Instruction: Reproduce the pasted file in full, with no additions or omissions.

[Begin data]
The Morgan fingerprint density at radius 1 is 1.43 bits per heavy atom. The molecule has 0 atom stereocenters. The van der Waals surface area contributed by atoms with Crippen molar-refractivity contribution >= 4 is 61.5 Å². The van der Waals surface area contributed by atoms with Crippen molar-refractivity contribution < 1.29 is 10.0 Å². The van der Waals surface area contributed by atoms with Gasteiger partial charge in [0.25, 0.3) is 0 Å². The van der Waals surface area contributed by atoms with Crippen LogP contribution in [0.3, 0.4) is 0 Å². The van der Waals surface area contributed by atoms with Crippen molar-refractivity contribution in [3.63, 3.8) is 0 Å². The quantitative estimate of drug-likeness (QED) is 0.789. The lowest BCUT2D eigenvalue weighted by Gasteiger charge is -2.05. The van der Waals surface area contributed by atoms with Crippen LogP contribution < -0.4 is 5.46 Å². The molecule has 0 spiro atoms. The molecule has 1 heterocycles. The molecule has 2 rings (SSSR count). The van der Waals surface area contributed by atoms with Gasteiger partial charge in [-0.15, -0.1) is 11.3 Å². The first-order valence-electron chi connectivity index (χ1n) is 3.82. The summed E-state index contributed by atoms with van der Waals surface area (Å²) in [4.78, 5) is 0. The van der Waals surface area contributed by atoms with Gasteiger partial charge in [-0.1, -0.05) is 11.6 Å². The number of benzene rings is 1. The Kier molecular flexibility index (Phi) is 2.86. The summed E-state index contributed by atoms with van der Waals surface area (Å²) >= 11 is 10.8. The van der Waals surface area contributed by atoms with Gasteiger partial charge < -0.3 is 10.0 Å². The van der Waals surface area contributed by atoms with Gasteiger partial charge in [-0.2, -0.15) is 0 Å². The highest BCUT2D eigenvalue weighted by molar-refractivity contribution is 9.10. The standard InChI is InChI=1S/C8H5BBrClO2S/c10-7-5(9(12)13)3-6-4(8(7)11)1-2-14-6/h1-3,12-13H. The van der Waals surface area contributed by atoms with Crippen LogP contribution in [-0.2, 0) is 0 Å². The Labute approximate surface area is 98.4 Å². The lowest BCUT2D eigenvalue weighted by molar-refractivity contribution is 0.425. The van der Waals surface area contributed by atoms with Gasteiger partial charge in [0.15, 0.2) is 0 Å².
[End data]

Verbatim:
The Morgan fingerprint density at radius 1 is 1.43 bits per heavy atom. The molecule has 0 atom stereocenters. The van der Waals surface area contributed by atoms with Crippen molar-refractivity contribution >= 4 is 61.5 Å². The van der Waals surface area contributed by atoms with Crippen molar-refractivity contribution < 1.29 is 10.0 Å². The van der Waals surface area contributed by atoms with Gasteiger partial charge in [0.25, 0.3) is 0 Å². The van der Waals surface area contributed by atoms with Crippen LogP contribution in [0.3, 0.4) is 0 Å². The van der Waals surface area contributed by atoms with Crippen molar-refractivity contribution in [3.63, 3.8) is 0 Å². The quantitative estimate of drug-likeness (QED) is 0.789. The lowest BCUT2D eigenvalue weighted by Gasteiger charge is -2.05. The van der Waals surface area contributed by atoms with Crippen LogP contribution < -0.4 is 5.46 Å². The molecule has 0 spiro atoms. The molecule has 1 heterocycles. The molecule has 2 rings (SSSR count). The van der Waals surface area contributed by atoms with Gasteiger partial charge in [-0.15, -0.1) is 11.3 Å². The first-order valence-electron chi connectivity index (χ1n) is 3.82. The summed E-state index contributed by atoms with van der Waals surface area (Å²) in [4.78, 5) is 0. The van der Waals surface area contributed by atoms with Gasteiger partial charge in [-0.1, -0.05) is 11.6 Å². The number of benzene rings is 1. The Kier molecular flexibility index (Phi) is 2.86. The summed E-state index contributed by atoms with van der Waals surface area (Å²) >= 11 is 10.8. The van der Waals surface area contributed by atoms with Gasteiger partial charge < -0.3 is 10.0 Å². The van der Waals surface area contributed by atoms with Gasteiger partial charge in [-0.2, -0.15) is 0 Å². The highest BCUT2D eigenvalue weighted by molar-refractivity contribution is 9.10. The standard InChI is InChI=1S/C8H5BBrClO2S/c10-7-5(9(12)13)3-6-4(8(7)11)1-2-14-6/h1-3,12-13H. The van der Waals surface area contributed by atoms with Crippen LogP contribution in [-0.2, 0) is 0 Å². The Labute approximate surface area is 98.4 Å². The lowest BCUT2D eigenvalue weighted by molar-refractivity contribution is 0.425. The van der Waals surface area contributed by atoms with Gasteiger partial charge in [0.15, 0.2) is 0 Å².